On Monday the World Health Organization released a report clearly stating that processed meats cause cancer, and that red meats "probably" cause cancer. The report started two frenzies on social media: #FreeBacon, which bacon lovers used to defend the breakfast favorite, and #SmugVegetarian, which vegetarians were using to tell meat lovers "I told you so." Well, Stephen Colbert weighed in on the WHO report on The Late Show with Stephen Colbert Tuesday night. He said that, yes, meat is bad for you, but vegetarians really can't be so smug.
Specifically, the WHO report said that processed meats, including hot dogs, bacon, and sausages, can cause colorectal cancer in humans, and that red meat is likely part of the cause. The report resulted from the International Agency for Research on Cancer examining 800 studies when 22 health experts met earlier in October. But people didn't take the news well. Because people, Americans especially, love meat, many responded by saying "everything causes cancer" or with the hashtag #FreeBacon.
Colbert, a meat lover who is aware of the foodstuff's health effects, had to take up the topic. He began the brilliant segment "The Meatocalypse Has Arrived" by saying that viewers of Monday night's segment know that he has often talked about hot dogs, "a subject near and dear to my heart, because they're lodged in my arteries." He then cited a shocking investigation on hot dogs, which found that two percent of them contain human DNA.
"That's right, some of those hot dogs are actually hot Dougs," Colbert said, and pointed out that the report didn't specify the source of the DNA. "Is it hair? Is it fingernails? Did a lonely factory worker stay late one night and seduce a sausage casing machine? Could your pig in a blanket have a bun in the oven? Who knows."
Colbert said that this study will change "America's love affair" with the all-beef frank, "or should I say the all-Frank beef?" And that's not the only bad news for meat lovers. The WHO report put processed meats in the same danger category for cancer as smoking cigarettes and asbestos. Colbert was not happy with this:
What? Smoked meats are as dangerous as asbestos? Well, there goes my plan to insulate my attic with jerky. How can cured meat be bad for you? It's got the word "cure" right in the name.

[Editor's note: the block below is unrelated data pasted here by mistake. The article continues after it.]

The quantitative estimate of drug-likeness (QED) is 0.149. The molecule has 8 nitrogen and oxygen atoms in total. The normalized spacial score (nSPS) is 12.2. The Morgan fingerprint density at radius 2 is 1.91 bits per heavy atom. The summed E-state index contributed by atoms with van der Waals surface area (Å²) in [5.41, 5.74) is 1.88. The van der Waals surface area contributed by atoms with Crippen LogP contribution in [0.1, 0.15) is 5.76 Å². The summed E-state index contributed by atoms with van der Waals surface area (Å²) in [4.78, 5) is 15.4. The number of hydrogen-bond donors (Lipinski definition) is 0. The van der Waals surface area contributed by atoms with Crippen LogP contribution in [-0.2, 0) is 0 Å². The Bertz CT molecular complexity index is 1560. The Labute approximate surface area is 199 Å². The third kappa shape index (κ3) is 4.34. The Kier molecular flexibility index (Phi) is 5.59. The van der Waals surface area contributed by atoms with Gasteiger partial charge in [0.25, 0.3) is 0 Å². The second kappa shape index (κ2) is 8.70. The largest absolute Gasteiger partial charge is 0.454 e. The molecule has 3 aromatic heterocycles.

Colbert said the news is really sad for him because he lives for meat. He said he has a two-pound slab of bacon in his freezer at all times because he is the father of two teenage boys, who he can only get out of bed by frying bacon in the morning:
That's what the kids call, 'Wakin' and bacon.' That smell — you get that stuff sizzling in the pan — it makes them float down to the kitchen like a cartoon hobo following the smell waves from a pie. You think they're going to come running down the stairs to the scent of me washing kale?
Colbert said that, according to "doctors," he can't smoke and he can't eat bacon. But, thankfully, he then said that doctors haven't said anything about smoking bacon. So he pulled out a plate of bacon, stuffed a pipe full of the stuff, and lit it up on screen.
That is actually better than I imagined. But be careful; the pork these days is actually so much stronger than it was in the '60s.
Colbert said that what ticked him off the most was people using the hashtag #SmugVegetarian, which he called redundant. He said that vegetarians got him, because yes, meat is bad for you. But he then said that he doesn't like to engage in the kind of Schadenfreude that vegetarians have been enjoying since the WHO's report:
That's why it brings me absolutely no joy to tell you that hot dog study I mentioned earlier also found that 10 percent of vegetarian hot dogs also contain meat. That's right! You know that time you thought you actually tasted something flavorful? That was the meat.
Colbert should start his own hashtag — #SmugStephen.